And if we think about this as a quick example, if you're selling to a big company, the CEO wants to return more money to their shareholders. So making money is the big, big item that they really care about. [00:26:00] Not that they don't care about the rest of them, but that's the one that they're compensated on and they care the most for.

Versus a CFO is looking at how they can save money, which is the second thing. They want to see how can I cut costs? How can I make this stuff more streamlined? My bonus is predicated on that. That's going to be the thing that you're going to sell your solution towards to a CFO. There's, are you guys familiar with the phrase above the line and below the line sales?

[00:26:27] Tyler: I have heard it, I don't know what it

[00:26:28] Stephen: Okay, again, no trick questions here.

[00:26:30] Tyler: So, yeah.

[00:26:31] Stephen: Above the line is people who are very decision heavy on a decision and they may not be using your product. Below the line would be people who are using your product or service who may not have as much decision making criteria, but they do need to bless the decision.

So the third reason a business buys is to increase efficiency, which would usually fall below the line with people who are going to use your product or service. Right? So you're going to need to convince those people that this is going to solve their particular problem. And then they're going to relay that [00:27:00] up to the appropriate parties for decision.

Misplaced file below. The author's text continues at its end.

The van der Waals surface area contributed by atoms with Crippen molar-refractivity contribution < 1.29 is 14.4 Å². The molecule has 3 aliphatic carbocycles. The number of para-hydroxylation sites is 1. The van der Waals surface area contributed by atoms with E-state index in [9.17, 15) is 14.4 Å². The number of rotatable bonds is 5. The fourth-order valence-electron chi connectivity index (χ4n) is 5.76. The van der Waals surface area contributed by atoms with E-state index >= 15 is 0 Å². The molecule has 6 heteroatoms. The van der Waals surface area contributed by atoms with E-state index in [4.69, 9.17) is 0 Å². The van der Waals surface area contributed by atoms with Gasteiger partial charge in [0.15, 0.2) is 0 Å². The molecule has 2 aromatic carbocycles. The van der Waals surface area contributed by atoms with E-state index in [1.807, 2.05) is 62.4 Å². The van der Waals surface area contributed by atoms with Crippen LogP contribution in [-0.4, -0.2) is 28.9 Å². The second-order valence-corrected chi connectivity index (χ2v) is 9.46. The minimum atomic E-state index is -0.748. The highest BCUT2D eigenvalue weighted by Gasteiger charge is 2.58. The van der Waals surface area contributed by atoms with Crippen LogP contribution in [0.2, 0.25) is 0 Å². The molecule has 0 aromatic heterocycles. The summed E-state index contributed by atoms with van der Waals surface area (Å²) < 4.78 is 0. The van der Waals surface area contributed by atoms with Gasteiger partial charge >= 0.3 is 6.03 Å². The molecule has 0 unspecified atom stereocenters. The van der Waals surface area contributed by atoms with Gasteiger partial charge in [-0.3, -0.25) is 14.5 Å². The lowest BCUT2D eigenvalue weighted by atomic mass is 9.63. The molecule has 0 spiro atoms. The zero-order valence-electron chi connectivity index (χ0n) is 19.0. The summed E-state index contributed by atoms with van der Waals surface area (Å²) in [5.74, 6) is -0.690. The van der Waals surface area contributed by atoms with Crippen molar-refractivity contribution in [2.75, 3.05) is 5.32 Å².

The fourth reason is that companies want to mitigate risk. So specifically for like stuff that you do, Steve, you help people avoid big tax problems. Hey, I can set you up for the right things that you should be tracking. This is a write off, this is not a write off. Let's plan to take care of this stuff earlier so that you can have a very easy January and easy February.

And then April is a breeze by the time you get to it. So those are four reasons of business buys. And the reason those are the four is because one, they're all measurable. You can measure them. You know what they're doing right now, and you know what your products, services, or widgets are projected to help them get to, and that's a pretty easy thing to explain.

The thing that I recommend most people do is, as we're building out that story bank we talk about, is talk about how your business does each of these things, because your business probably does at least three of them, if not all four. So depending on who you're talking to, you can say, if you're talking to a CEO, our business helps you make money by doing X.

[00:28:00] Our business helps you save money by doing Y. We help increase efficiency for the folks who are running this process inside of your business by doing Z. And we can mitigate risk across the entire operation by doing A. And then you could talk about how you've done that for other people, which is the social proof that the storytelling will help you get to.

And if you show up prepared to a call, you already kind of know what you've done for someone who's similar. And that could be a really easy way to show collaboration for the KPIs that your contact is trying to achieve. So the business is taken care of. And then when we get to the human side of consumer purchase, consumers buy for three reasons, better health, more wealth, and stronger relationships.

Because what good is more wealth and better health if you don't have people to share it with? If you can figure out and meet the person and maybe they just had a baby, I think I mentioned that example in the book, like someone had a baby, they're spending all this extra time at the office. You can increase the efficiency of the operation so they can spend an additional two hours at night with the kid. Now you've helped the person and you've helped the [00:29:00] business. You've actually really helped them think about this the right way, which most other people aren't. They're just saying, Hey, buy the widget. Please buy the widget.